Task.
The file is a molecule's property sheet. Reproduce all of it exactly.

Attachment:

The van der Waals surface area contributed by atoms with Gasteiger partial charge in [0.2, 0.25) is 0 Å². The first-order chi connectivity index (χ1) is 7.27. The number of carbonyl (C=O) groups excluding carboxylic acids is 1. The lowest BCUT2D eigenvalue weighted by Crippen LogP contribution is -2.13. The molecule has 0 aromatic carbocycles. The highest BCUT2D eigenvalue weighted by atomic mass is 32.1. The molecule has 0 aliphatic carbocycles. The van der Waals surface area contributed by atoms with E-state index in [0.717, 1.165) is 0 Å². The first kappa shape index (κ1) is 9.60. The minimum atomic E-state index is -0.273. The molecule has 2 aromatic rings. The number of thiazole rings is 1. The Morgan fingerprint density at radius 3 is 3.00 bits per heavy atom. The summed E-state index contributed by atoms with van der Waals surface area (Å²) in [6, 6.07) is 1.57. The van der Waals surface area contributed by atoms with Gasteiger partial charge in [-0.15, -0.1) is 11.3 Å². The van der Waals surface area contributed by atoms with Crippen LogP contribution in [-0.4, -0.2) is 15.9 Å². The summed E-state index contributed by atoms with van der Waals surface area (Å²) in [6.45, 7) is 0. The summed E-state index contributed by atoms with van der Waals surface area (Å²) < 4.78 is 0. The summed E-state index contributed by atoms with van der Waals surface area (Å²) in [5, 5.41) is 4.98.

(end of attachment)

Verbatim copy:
The van der Waals surface area contributed by atoms with Gasteiger partial charge in [0.2, 0.25) is 0 Å². The first-order chi connectivity index (χ1) is 7.27. The number of carbonyl (C=O) groups excluding carboxylic acids is 1. The lowest BCUT2D eigenvalue weighted by Crippen LogP contribution is -2.13. The molecule has 0 aromatic carbocycles. The highest BCUT2D eigenvalue weighted by atomic mass is 32.1. The molecule has 0 aliphatic carbocycles. The van der Waals surface area contributed by atoms with E-state index in [0.717, 1.165) is 0 Å². The first kappa shape index (κ1) is 9.60. The minimum atomic E-state index is -0.273. The molecule has 2 aromatic rings. The number of thiazole rings is 1. The Morgan fingerprint density at radius 3 is 3.00 bits per heavy atom. The summed E-state index contributed by atoms with van der Waals surface area (Å²) in [6, 6.07) is 1.57. The van der Waals surface area contributed by atoms with Gasteiger partial charge in [-0.15, -0.1) is 11.3 Å². The van der Waals surface area contributed by atoms with Crippen LogP contribution in [-0.4, -0.2) is 15.9 Å². The summed E-state index contributed by atoms with van der Waals surface area (Å²) in [6.45, 7) is 0. The summed E-state index contributed by atoms with van der Waals surface area (Å²) < 4.78 is 0. The summed E-state index contributed by atoms with van der Waals surface area (Å²) in [5, 5.41) is 4.98.